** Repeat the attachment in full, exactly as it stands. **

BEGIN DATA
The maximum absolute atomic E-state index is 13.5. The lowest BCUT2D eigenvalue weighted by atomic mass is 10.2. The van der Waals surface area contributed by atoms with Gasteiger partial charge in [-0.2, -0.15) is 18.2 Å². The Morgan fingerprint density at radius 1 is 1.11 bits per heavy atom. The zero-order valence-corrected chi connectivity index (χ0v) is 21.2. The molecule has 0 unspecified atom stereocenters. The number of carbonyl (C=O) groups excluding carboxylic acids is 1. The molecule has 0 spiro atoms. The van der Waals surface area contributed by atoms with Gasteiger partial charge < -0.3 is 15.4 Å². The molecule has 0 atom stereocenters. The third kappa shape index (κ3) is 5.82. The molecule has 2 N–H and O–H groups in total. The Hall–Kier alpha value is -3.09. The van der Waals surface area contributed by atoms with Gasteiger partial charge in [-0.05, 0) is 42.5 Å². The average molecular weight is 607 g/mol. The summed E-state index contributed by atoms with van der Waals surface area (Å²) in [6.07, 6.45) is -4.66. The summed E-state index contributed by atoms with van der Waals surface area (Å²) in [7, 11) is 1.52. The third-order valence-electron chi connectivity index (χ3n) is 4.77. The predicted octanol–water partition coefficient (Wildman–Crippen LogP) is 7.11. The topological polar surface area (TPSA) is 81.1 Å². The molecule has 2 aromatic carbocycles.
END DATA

The maximum absolute atomic E-state index is 13.5. The lowest BCUT2D eigenvalue weighted by atomic mass is 10.2. The van der Waals surface area contributed by atoms with Gasteiger partial charge in [-0.2, -0.15) is 18.2 Å². The Morgan fingerprint density at radius 1 is 1.11 bits per heavy atom. The zero-order valence-corrected chi connectivity index (χ0v) is 21.2. The molecule has 0 unspecified atom stereocenters. The number of carbonyl (C=O) groups excluding carboxylic acids is 1. The molecule has 0 spiro atoms. The van der Waals surface area contributed by atoms with Gasteiger partial charge < -0.3 is 15.4 Å². The molecule has 0 atom stereocenters. The third kappa shape index (κ3) is 5.82. The molecule has 2 N–H and O–H groups in total. The Hall–Kier alpha value is -3.09. The van der Waals surface area contributed by atoms with Gasteiger partial charge in [-0.05, 0) is 42.5 Å². The average molecular weight is 607 g/mol. The summed E-state index contributed by atoms with van der Waals surface area (Å²) in [6.07, 6.45) is -4.66. The summed E-state index contributed by atoms with van der Waals surface area (Å²) in [7, 11) is 1.52. The third-order valence-electron chi connectivity index (χ3n) is 4.77. The predicted octanol–water partition coefficient (Wildman–Crippen LogP) is 7.11. The topological polar surface area (TPSA) is 81.1 Å². The molecule has 2 aromatic carbocycles.